An investigation of the association between secrecy characteristics, trust, and the reasons romantic partners report for discussing expectations regarding secrecy

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An investigation of the association between secrecy characteristics, trust, and the reasons romantic partners report for discussing expectations regarding secrecy

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Title: An investigation of the association between secrecy characteristics, trust, and the reasons romantic partners report for discussing expectations regarding secrecy
Author: Niedermyer, Angela Jo
Abstract: The decision of romantic partners to share or keep a secret involves each partner’s perception of the other’s trustworthiness. Indeed, trust may influence how romantic partners enact secrecy in their relationship. This study investigated the willingness of individuals to keep secrets from their partner, the number of secrets that people keep from their partner, individuals’ reports of their reasons for discussing their expectations regarding secrets, and the association between each of these characteristics and partners’ trust. First, the literature regarding secrecy and people’s willingness to keep secrets from a relational partner is investigated. People’s willingness to keep secrets from a relational partner should differ based on their trust in the partner. Secret holders are more likely to disclose to a confidant when they perceive that confidant to be trustworthy (Kelly & McKillop, 1996) and, conversely may not disclose to a confidant who lacks trustworthiness (Wheeless & Grotz, 1977). In light of these findings, it was expected that individuals’ willingness to keep secrets would be negatively related to the degree to which they trusted their partner. In a similar vein, the association between trust and the frequency of discussing expectations regarding secrecy was explored. The literature suggests two possibilities for the association between trust and the frequency of discussing expectations regarding secrecy. The first is that individuals who trust their partner enough may decide to discuss how secrets should be managed, because dyadic trust is associated with increased intimacy of disclosure (Larzelere & Huston, 1980). The second possibility is that people may choose to discuss their expectations of how they should manage secrets, not because of trust, but because a lack of trustworthiness. Research questions explored the associations between the frequency of discussing expectations regarding secrecy and partners’ willingness to keep secrets, the number of secrets they keep, and their trust. Finally, the reasons why individuals might or might not discuss their expectations regarding secrets with their partner, and what these discussions might consist of were explored.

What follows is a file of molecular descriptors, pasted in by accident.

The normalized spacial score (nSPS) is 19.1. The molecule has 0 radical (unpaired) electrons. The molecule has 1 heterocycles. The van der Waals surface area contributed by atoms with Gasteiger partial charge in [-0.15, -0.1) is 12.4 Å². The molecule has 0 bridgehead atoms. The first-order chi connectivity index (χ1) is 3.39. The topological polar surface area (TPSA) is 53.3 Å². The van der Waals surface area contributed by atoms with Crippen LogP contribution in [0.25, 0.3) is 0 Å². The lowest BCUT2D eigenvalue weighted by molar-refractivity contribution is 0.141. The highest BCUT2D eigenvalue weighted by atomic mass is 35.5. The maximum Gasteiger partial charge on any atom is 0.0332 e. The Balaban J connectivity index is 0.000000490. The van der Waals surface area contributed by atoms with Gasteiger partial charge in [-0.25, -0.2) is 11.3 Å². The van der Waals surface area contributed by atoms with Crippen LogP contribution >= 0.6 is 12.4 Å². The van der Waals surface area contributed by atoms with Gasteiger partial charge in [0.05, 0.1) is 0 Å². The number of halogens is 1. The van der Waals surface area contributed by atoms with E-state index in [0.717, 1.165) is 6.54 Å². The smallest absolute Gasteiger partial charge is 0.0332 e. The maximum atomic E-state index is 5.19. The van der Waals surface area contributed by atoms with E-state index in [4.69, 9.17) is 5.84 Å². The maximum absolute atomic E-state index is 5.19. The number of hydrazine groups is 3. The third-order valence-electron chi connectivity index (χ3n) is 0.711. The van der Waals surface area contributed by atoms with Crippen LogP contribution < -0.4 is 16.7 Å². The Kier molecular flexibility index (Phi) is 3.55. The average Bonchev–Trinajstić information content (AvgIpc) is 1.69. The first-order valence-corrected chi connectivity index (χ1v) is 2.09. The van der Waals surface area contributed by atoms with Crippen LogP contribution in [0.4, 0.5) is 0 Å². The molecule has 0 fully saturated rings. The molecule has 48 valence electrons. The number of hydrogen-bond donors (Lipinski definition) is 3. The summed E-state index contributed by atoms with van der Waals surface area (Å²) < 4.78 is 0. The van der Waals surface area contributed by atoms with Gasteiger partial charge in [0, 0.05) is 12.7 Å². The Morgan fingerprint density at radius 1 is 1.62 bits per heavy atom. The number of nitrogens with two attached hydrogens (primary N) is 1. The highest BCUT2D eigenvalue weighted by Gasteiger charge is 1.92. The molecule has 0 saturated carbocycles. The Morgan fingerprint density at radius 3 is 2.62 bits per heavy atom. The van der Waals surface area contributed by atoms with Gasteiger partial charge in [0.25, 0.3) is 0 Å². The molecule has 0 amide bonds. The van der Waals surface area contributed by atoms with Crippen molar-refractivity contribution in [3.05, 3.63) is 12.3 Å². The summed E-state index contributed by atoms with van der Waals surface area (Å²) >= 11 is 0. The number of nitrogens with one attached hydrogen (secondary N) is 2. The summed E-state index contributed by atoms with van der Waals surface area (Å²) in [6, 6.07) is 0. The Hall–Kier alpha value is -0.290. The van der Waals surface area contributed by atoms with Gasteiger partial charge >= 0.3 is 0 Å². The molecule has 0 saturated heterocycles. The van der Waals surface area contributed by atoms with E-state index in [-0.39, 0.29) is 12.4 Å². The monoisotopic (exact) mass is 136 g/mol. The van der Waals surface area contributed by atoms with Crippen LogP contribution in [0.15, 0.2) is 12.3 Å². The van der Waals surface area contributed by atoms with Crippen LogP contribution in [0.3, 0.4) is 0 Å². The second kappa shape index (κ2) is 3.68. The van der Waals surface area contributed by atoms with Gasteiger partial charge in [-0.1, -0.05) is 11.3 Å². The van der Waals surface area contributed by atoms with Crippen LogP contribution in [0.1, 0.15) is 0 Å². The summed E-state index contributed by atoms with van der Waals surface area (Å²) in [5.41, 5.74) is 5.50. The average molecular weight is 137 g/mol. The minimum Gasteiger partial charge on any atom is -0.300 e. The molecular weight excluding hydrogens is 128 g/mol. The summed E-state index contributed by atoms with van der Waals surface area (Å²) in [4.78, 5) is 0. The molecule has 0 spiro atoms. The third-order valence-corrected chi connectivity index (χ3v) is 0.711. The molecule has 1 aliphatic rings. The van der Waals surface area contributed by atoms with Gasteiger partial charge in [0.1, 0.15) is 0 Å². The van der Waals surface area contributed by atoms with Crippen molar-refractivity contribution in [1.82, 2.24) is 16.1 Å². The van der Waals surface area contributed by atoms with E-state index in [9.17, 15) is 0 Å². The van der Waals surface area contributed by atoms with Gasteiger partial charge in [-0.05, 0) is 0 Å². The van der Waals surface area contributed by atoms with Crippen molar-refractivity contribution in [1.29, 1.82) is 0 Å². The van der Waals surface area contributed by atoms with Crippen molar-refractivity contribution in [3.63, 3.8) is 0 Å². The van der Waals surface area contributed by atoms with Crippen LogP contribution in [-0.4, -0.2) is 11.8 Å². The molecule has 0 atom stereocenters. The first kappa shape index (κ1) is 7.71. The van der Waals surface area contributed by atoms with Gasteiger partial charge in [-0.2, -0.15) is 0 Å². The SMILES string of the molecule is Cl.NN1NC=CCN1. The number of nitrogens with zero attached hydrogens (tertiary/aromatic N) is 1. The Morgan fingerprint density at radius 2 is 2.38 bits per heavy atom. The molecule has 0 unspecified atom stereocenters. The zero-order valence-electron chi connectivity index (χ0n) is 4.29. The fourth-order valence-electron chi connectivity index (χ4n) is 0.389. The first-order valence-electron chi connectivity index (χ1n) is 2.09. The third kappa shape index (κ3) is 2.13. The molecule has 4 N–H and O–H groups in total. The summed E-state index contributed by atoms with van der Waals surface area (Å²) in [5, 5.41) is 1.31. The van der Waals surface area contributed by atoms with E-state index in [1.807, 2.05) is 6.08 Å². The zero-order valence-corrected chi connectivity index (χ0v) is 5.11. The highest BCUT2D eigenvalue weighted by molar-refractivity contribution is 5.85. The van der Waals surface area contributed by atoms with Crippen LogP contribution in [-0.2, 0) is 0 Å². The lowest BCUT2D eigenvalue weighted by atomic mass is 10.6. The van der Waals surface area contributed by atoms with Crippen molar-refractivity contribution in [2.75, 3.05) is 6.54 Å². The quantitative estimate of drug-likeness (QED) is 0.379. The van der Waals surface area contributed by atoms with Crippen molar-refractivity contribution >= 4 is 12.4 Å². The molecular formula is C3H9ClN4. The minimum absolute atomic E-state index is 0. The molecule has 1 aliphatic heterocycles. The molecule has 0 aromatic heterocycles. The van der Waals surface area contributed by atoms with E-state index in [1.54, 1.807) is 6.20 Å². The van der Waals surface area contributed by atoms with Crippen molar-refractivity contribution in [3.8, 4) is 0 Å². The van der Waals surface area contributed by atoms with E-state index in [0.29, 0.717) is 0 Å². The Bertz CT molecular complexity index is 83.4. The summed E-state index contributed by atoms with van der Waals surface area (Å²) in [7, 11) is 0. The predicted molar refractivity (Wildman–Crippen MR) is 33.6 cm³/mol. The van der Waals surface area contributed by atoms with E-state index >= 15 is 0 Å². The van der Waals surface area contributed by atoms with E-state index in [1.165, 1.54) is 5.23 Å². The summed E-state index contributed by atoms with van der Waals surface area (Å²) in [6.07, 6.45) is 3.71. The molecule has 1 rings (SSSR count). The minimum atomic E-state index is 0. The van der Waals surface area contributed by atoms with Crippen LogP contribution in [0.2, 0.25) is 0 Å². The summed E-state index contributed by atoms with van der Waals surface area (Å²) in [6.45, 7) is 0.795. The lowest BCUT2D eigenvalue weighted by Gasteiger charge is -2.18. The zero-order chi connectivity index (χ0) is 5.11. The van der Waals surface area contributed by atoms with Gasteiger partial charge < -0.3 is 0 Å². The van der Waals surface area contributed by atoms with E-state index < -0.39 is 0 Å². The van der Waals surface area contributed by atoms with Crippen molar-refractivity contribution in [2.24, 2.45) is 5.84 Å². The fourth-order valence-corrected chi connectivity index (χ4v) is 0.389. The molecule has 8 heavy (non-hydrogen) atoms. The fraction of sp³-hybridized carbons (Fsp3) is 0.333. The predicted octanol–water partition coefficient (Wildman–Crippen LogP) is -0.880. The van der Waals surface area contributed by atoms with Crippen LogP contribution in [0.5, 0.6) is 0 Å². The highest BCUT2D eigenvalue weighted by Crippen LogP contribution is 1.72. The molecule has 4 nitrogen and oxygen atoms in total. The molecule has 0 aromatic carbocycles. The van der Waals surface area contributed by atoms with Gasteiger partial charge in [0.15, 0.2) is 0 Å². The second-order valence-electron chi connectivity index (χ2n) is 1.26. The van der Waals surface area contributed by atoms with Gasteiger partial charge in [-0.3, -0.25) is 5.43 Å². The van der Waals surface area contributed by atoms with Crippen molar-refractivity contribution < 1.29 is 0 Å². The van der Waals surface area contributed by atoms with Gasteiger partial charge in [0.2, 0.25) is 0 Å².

Department: Communication Studies
Subject: Secrets Romantic partners Communicating expectations Willingness to keep secrets Secrecy Trust Reasons for discussing secrecy Number of secrets
URI: http://hdl.handle.net/2152/ETD-UT-2011-12-4491
Date: 2011-12

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